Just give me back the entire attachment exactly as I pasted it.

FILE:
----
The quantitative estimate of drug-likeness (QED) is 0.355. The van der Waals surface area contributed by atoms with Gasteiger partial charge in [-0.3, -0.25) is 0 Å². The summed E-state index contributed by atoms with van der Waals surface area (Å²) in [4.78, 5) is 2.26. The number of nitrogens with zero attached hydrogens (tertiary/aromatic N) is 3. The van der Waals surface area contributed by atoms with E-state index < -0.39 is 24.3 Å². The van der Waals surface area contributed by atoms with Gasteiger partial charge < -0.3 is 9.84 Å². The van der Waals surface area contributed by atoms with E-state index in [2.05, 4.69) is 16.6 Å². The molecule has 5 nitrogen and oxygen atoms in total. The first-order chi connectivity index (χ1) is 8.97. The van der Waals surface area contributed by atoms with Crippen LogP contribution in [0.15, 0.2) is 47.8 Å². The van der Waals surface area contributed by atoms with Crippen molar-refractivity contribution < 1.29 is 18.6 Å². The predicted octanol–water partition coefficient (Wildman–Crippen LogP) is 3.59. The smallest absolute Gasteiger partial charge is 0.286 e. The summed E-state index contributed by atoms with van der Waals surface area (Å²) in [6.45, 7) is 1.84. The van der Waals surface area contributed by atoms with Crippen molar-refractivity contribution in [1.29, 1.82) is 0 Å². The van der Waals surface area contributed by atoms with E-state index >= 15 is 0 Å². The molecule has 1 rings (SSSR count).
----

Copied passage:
The quantitative estimate of drug-likeness (QED) is 0.355. The van der Waals surface area contributed by atoms with Gasteiger partial charge in [-0.3, -0.25) is 0 Å². The summed E-state index contributed by atoms with van der Waals surface area (Å²) in [4.78, 5) is 2.26. The number of nitrogens with zero attached hydrogens (tertiary/aromatic N) is 3. The van der Waals surface area contributed by atoms with E-state index < -0.39 is 24.3 Å². The van der Waals surface area contributed by atoms with Gasteiger partial charge < -0.3 is 9.84 Å². The van der Waals surface area contributed by atoms with E-state index in [2.05, 4.69) is 16.6 Å². The molecule has 5 nitrogen and oxygen atoms in total. The first-order chi connectivity index (χ1) is 8.97. The van der Waals surface area contributed by atoms with Crippen LogP contribution in [0.15, 0.2) is 47.8 Å². The van der Waals surface area contributed by atoms with Crippen molar-refractivity contribution < 1.29 is 18.6 Å². The predicted octanol–water partition coefficient (Wildman–Crippen LogP) is 3.59. The smallest absolute Gasteiger partial charge is 0.286 e. The summed E-state index contributed by atoms with van der Waals surface area (Å²) in [6.45, 7) is 1.84. The van der Waals surface area contributed by atoms with Crippen molar-refractivity contribution in [1.29, 1.82) is 0 Å². The van der Waals surface area contributed by atoms with E-state index >= 15 is 0 Å². The molecule has 1 rings (SSSR count).